How to Take Care of a Cat That Just Got Spayed

Spaying prevents unwanted litters of kittens.

Spaying prevents unwanted litters of kittens.

The feline spay, also known as ovariohysterectomy, is the complete removal of both ovaries and the uterus. Although the surgery is common practice and most cats do well after the procedure, you can help ensure a safe, quick recovery by following a few tips.

Give your cat a safe, dark room to escape from the hustle and bustle of other animals and your daily chores. This will allow her a quiet place to heal.

Withhold food and water for the first day after discharge, or longer if advised by the surgeon.

Keep your cat from bouncing off the furniture, playing roughly or running rampant. While this may be difficult, it will help keep the sutures or stitches intact and help prevent any rips or pain.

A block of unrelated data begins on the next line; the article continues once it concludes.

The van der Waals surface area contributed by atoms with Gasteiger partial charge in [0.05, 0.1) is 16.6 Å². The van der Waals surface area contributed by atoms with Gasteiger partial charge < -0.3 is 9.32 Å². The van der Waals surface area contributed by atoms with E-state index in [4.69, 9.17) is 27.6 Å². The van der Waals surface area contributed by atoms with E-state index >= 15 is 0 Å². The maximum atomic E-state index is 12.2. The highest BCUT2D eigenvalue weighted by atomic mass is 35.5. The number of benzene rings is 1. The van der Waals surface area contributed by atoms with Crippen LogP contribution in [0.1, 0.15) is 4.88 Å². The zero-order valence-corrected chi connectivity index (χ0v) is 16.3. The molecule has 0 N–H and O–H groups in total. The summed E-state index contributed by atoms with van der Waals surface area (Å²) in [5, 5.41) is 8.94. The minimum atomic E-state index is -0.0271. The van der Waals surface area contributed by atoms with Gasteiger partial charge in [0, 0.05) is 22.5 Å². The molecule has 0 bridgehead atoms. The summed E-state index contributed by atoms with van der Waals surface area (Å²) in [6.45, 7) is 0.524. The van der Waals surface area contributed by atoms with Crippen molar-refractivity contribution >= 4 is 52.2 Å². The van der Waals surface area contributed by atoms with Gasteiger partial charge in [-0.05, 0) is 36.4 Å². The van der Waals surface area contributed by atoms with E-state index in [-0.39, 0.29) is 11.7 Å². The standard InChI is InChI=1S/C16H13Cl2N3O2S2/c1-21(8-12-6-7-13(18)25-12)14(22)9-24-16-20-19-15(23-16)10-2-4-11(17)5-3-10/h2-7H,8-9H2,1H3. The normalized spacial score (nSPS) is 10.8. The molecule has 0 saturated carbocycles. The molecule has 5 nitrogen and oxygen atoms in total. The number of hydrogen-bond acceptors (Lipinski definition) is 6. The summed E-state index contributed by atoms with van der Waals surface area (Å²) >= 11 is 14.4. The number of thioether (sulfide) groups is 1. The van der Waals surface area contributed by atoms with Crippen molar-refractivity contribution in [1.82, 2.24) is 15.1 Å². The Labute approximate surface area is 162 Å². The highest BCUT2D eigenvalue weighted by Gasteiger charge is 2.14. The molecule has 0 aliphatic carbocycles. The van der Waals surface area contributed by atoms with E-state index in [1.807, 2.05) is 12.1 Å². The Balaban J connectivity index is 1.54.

Distract your cat with treats or even an Elizabethan collar to prevent her from licking her stitches or incision. Again, this may be difficult.

Use a dust-free litter in the litter box as dust may aggravate the wound.

Monitor the incision daily to make sure it's healing properly. Contact your vet immediately if you notice anything strange about the wound. It is not uncommon for the area around the incision to swell.

Avoid baths for 10 days to 2 weeks following the surgery to prevent aggravating the incision.

Items you will need

  • Treats
  • Elizabethan collar
  • Dust-free litter
 

About the Author

With a professional background in gardening, landscapes, pests and natural ecosystems, Jasey Kelly has been sharing her knowledge through writing since 2009 and has served as an expert writer in these fields. Kelly's background also includes childcare, and animal rescue and care.

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